Tube feeding - Common problems with your child’s gastrostomy button

Disclaimer: This fact sheet is for education purposes only. Please consult with your doctor or other health professional to make sure this information is right for your child.

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There are a few common problems that your child may experience with their gastrostomy button.

  • Leakage
  • Red and irritated skin
  • Hyper granulation
  • A blocked button
  • A button that has fallen out

Leakage

To stop the leak, you must first determine where is the leak is coming from

(i.e. is it through, under or around the button) and why is there a leak. 

Leaking through the button may indicate:

  • A problem with the button

- Check if the button is blocked by gently flushing it. (See the blocked button section).

- Make sure the lid is closed properly.

- If leaking is happening out of the gastrostomy lid, the gastrostomy button may need to be replaced as the one way valve may no longer be working.

Leaking around the button may indicate:

  • A deflated or burst balloon.

- Check the water level in the gastrostomy balloon (if your child has a balloon device),      3-5 mL of water is usually recommended.

  • Constipation, vomiting or gas in the stomach.

- Monitoring bowel motions and managing constipation. 

- Try venting the tube before each feed.  Venting is the process of allowing excess air to escape from the stomach.

            To vent the tube:

  1. Attach a syringe, outside only (without the plunger), to the feeding port.
  2. Hold the syringe barrel below the stomach to allow gas to escape.
  3. Allow stomach juices and air to fill the syringe.
  4. Drain contents back into the stomach by raising the syringe above the stomach.
  • A poorly fitting gastrostomy button. Perhaps your child has grown or gained weight and now needs a larger sized button.

- Contact your health professional

  • Your child’s stomach may still be full from the previous feed.

- If you suspect his or her stomach is not emptying between feeds contact your dietitian for advice.

Leaking under the button may indicate:

  •  An infection or a growth in hypergranulation tissue.

- Contact your health professional or seek medical advice.

If you can’t determine why the button is leaking or stop the leak, contact your health professional.

Something else to try:

Barrier cream may be used to protect the skin around the button while the site is leaking, but this will not stop the leak.

Red and irritated skin around the gastrostomy button

It is important to gently wash around the tube with warm soapy water and dry the area thoroughly every day.  This will keep help the skin around the gastrostomy button healthy.

If the skin around the button is looking red and irritated, try more frequent washing.  It is generally recommended to keep the area dry and uncovered unless leaking is excessive.

If despite the extra care the skin does not improve you should contact your health professional.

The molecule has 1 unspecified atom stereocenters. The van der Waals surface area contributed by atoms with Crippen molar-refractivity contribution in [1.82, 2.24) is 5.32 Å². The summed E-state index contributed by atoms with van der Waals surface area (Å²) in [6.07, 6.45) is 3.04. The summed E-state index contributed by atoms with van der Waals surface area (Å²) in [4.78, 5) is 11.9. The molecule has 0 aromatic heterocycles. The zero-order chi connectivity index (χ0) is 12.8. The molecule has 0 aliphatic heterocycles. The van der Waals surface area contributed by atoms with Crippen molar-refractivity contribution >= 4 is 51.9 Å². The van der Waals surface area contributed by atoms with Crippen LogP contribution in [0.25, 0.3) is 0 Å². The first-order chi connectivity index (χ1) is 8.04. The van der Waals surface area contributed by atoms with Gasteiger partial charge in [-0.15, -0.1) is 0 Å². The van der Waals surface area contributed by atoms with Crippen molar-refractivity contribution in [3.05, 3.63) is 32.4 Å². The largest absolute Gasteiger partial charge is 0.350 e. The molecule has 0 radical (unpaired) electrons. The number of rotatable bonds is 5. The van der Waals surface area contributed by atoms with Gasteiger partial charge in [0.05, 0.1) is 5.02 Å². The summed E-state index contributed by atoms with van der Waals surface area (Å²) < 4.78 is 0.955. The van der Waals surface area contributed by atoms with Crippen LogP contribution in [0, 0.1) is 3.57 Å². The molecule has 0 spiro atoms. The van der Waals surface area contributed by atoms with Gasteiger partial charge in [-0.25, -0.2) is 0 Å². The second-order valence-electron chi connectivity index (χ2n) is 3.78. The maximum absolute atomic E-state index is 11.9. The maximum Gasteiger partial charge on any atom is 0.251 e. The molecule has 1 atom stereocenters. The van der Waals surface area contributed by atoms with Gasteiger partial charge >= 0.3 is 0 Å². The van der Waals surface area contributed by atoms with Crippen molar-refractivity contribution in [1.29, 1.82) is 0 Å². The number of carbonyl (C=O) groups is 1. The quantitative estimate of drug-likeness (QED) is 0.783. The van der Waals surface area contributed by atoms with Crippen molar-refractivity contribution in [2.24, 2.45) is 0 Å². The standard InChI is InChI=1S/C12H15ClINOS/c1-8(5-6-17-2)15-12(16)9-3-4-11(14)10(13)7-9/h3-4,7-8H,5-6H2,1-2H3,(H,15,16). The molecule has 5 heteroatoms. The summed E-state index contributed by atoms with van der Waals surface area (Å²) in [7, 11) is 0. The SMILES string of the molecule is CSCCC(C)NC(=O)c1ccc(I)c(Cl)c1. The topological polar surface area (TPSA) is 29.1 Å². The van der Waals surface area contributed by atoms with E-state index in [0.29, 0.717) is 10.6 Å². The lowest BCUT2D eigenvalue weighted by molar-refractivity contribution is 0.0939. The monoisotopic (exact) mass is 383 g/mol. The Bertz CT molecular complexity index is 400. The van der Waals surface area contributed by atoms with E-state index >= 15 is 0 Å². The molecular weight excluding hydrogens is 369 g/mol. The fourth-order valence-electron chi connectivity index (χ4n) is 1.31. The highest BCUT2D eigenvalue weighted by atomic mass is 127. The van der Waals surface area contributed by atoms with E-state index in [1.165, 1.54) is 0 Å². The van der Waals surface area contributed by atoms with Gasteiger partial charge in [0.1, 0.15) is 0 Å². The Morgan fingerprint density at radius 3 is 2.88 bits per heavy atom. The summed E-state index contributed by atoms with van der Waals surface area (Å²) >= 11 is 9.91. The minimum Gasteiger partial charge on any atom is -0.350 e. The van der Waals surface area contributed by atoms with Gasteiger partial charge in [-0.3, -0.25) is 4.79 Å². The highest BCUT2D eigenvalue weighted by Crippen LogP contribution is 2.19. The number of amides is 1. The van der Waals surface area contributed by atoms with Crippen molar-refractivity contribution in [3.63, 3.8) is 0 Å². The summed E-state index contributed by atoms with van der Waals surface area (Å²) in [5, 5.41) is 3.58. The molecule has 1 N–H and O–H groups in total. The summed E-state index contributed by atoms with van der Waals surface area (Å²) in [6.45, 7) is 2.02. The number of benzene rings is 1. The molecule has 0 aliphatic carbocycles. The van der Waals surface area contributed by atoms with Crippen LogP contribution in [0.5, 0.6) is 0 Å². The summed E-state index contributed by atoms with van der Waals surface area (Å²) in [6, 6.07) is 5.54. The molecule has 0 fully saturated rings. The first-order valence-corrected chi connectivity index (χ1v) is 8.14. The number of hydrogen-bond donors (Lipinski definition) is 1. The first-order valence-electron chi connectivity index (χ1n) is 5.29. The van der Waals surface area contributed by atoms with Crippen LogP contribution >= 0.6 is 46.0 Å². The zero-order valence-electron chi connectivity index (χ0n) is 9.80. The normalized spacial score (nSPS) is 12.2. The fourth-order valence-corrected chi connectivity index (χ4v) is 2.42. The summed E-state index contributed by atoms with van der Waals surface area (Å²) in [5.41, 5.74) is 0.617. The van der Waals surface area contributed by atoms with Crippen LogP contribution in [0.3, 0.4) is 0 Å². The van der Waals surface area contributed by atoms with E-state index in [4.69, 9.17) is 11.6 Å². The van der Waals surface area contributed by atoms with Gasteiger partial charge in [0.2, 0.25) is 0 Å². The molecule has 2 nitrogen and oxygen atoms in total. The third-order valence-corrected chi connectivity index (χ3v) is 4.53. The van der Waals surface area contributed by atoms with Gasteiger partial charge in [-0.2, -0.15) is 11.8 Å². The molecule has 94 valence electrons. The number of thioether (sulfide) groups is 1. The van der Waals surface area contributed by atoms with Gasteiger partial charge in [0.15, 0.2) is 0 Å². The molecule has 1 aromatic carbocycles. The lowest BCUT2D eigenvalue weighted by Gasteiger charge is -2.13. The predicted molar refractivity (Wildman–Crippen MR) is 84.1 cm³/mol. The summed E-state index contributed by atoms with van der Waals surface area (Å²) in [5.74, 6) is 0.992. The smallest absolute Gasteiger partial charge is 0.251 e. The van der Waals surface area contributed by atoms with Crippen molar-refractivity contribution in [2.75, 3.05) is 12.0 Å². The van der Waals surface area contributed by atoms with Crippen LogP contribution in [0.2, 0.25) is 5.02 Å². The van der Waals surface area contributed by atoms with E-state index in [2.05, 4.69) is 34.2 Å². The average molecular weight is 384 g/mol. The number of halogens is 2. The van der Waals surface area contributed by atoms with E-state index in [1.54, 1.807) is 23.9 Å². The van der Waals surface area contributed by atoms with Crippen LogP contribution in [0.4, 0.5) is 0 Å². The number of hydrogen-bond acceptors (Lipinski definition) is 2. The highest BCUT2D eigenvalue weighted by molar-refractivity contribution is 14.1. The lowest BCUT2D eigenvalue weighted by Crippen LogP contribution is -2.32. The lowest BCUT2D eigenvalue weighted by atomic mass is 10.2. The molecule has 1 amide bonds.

Signs that the skin around the gastrostomy button may be infected include:

If the skin looks red or swollen; there is discharge (white or yellow); the site smells foul; the area is unusually warm to touch; your child is in pain or experiencing fevers.

If you suspect the site is infected you should contact your health professional for advice.

Hyper granulation around the gastrostomy button

It is normal for a small amount of skin to grow around your child’s tube. Granulation tissue is pink tissue that sometimes occurs when there is too much friction (rubbing) around the button site.

Hyper granulation tissue may cause some bleeding, leaking, or redness to the surrounding skin.

Contact your health professional for advice on how to manage this problem.

A blocked gastrostomy button

Blocked tubes can mostly be avoided if the gastrostomy button and feeding tubing is flushed after giving feeds and medications. Be sure to follow instructions on the volume and timing of water flushes.

If your child’s gastrostomy button becomes blocked:

Fill the syringe with 10mL warm water and flush the gastrostomy button using moderate pressure. You can try a gentle push-pull action on the syringe for a couple of minutes to see if you can move the blockage.

If this doesn’t work, contact your health professional or local hospital for advice.

What to do if your child’s gastrostomy button falls out

Sometimes a gastrostomy button will accidentally fall out. If this happens, the hole will stay open for about an hour and then may start to close.

 As soon as you discover that the gastrostomy button has fallen out you will need to:

  • Replace the button with a new one (if you are trained to do so) or
  • Place the old button back into the hole, secure it with tape and contact your local hospital for advice or
  • Place a foley catheter (if provided) inside the hole to keep the hole open until a new gastrostomy button can be placed.

If you are unable to do any of the above you should present to your local hospital immediately.

Remember

  • It is common to experience the above mentioned problems.
  • This information should be used as a guide only.
  • If you have been provided with alternate instructions from your health professional you should follow those.
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The Children's Hospital at Westmead
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Sydney Children's Hospital, Randwick
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Hunter New England Kids Health
www.hnekidshealth.nsw.gov.au

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